Mind, Virtue

Don’t Fear Being Foolish

“I am sick to death of cleverness. Everybody is clever nowadays. You can’t go anywhere without meeting clever people. The thing has become an absolute public nuisance.”

Oscar Wilde, 1895, The Importance of Being Earnest

We as people are very preoccupied with our own dignity.

We’re constantly concerned with how other people view us and the general state of our regality. We strive to sustain our own ideas of status and what it means to be clever. This isn’t exclusive to any group of people, it transcends all classifications. A man who, to most it seems, has been stripped of any dignities, can still cast a condemnatory eye to the next man on the street. This is because we are all, without exception, haunted by our own sense of pride and self-importance. We fear appearing foolish, less-than, uninformed, and therefore, vulnerable.

“The philosophies of one age have become the absurdities of the next, and the foolishness of yesterday has become the wisdom of tomorrow.”

William Osler, address to the Canadian Medical Association, Montreal (17 September 1902); published in The Montreal Medical Journal, Vol. XXXI (1902)

Our fear of being foolish inhibits us in many ways.

It’s unlikely that we can make much progress, or at least any of real significance, when we’re so fearful of being foolish. We can get to a certain stage but usually to make real strides we need to take chances, and chances always include risk. Here is where we so often stumble, the dread of damaging our dignity looming over us. On the scale of progression, this is where many of us become stationary and eventually grow stale.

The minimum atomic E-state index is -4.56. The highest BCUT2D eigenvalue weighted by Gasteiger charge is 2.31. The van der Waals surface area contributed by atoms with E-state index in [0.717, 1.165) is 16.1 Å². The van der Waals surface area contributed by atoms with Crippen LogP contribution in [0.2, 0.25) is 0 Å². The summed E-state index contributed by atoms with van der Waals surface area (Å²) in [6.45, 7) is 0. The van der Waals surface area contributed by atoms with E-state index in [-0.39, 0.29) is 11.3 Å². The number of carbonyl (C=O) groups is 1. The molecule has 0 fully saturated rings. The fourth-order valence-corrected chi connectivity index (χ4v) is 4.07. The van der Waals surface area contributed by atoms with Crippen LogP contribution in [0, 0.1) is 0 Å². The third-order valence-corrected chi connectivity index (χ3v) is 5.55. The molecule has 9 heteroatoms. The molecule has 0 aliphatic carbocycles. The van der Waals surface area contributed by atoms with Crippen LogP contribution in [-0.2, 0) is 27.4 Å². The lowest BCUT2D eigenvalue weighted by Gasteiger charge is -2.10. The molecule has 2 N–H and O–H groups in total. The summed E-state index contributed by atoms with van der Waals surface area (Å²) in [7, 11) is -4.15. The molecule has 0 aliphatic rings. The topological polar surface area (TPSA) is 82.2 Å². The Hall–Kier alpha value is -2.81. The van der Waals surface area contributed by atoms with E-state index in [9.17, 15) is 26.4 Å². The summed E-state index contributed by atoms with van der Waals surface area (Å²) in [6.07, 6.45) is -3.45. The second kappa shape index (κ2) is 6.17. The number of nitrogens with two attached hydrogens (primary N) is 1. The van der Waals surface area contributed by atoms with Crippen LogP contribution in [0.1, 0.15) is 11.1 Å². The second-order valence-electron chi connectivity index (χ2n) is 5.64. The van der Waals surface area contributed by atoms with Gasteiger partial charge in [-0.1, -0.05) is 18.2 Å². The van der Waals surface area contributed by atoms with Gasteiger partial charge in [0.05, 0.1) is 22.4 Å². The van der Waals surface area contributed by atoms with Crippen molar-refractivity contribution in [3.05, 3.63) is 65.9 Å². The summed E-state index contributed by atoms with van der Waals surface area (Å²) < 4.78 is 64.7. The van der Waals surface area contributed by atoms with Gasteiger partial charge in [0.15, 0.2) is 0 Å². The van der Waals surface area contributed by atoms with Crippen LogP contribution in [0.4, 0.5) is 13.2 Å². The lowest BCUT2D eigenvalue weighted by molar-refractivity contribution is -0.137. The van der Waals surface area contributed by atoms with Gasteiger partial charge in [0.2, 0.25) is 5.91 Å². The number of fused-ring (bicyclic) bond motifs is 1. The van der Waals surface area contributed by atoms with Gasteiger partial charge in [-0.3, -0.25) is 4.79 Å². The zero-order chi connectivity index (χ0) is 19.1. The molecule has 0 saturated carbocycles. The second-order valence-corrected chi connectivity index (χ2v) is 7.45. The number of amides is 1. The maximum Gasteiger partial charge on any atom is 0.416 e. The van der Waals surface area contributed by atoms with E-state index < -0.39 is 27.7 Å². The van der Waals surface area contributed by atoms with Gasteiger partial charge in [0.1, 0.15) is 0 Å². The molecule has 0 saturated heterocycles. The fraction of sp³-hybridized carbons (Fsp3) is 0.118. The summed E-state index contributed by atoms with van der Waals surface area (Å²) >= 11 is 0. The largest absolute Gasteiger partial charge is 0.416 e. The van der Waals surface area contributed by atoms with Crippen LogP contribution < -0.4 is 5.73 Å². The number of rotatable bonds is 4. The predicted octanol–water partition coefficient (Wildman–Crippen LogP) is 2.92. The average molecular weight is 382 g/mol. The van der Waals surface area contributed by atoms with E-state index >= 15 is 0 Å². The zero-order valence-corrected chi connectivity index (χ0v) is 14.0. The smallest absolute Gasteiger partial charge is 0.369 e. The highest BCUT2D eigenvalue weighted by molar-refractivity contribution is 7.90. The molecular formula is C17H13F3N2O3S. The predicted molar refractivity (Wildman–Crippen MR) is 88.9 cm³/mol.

“He who lives without committing any folly is not so wise as he thinks.”

François de La Rochefoucauld, 1665, Maximes, 209.

What is most frustrating, is that everyone is ignorant in some sense, ridiculous in many, and foolish in most.

It doesn’t take much observation to see that people are absurd, despite believing ourselves to be constant beacons of reason and sensibility. We all have the potential to behave in preposterous ways, our thoughts and actions often contrary to reason and sound advice. People do and think things that are just down-right bizarre. Even the most dignified of us are absurd fools in private. The all wise, ever reasonable person does not exist, we’re just all trying our best to emulate our notion of it.

“He who thinks himself wise, O heavens! is a great fool.”

Voltaire, 1762, Le Droit du Seigneur, IV. 1.
Pieter Bruegel, 1559, Netherlandish Proverbs
Pieter Bruegel, 1559, Netherlandish Proverbs
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